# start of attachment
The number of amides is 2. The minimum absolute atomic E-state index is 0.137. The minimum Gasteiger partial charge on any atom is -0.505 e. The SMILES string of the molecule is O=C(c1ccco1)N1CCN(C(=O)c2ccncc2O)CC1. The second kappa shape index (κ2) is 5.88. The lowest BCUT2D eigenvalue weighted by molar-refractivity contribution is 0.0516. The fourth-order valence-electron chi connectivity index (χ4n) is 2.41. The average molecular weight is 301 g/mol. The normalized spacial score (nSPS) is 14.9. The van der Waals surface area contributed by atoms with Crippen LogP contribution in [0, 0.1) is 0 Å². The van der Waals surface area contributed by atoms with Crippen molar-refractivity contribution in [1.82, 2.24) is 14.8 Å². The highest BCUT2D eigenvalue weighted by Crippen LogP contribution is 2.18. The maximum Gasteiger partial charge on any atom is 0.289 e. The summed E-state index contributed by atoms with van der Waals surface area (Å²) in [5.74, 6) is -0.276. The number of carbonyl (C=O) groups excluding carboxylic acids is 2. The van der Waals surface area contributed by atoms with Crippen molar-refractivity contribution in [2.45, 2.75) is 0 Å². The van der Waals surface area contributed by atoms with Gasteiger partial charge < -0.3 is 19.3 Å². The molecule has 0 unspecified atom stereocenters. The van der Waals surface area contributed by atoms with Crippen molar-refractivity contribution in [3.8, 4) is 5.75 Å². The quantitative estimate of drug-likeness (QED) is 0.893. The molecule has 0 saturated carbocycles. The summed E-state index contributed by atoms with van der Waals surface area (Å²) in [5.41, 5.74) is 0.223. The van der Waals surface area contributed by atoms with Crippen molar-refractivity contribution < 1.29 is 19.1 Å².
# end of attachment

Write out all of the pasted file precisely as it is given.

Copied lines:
The number of amides is 2. The minimum absolute atomic E-state index is 0.137. The minimum Gasteiger partial charge on any atom is -0.505 e. The SMILES string of the molecule is O=C(c1ccco1)N1CCN(C(=O)c2ccncc2O)CC1. The second kappa shape index (κ2) is 5.88. The lowest BCUT2D eigenvalue weighted by molar-refractivity contribution is 0.0516. The fourth-order valence-electron chi connectivity index (χ4n) is 2.41. The average molecular weight is 301 g/mol. The normalized spacial score (nSPS) is 14.9. The van der Waals surface area contributed by atoms with Crippen LogP contribution in [0, 0.1) is 0 Å². The van der Waals surface area contributed by atoms with Crippen molar-refractivity contribution in [1.82, 2.24) is 14.8 Å². The highest BCUT2D eigenvalue weighted by Crippen LogP contribution is 2.18. The maximum Gasteiger partial charge on any atom is 0.289 e. The summed E-state index contributed by atoms with van der Waals surface area (Å²) in [5.74, 6) is -0.276. The number of carbonyl (C=O) groups excluding carboxylic acids is 2. The van der Waals surface area contributed by atoms with Crippen molar-refractivity contribution in [2.45, 2.75) is 0 Å². The van der Waals surface area contributed by atoms with Gasteiger partial charge < -0.3 is 19.3 Å². The molecule has 0 unspecified atom stereocenters. The van der Waals surface area contributed by atoms with Crippen molar-refractivity contribution in [3.8, 4) is 5.75 Å². The quantitative estimate of drug-likeness (QED) is 0.893. The molecule has 0 saturated carbocycles. The summed E-state index contributed by atoms with van der Waals surface area (Å²) in [5.41, 5.74) is 0.223. The van der Waals surface area contributed by atoms with Crippen molar-refractivity contribution < 1.29 is 19.1 Å².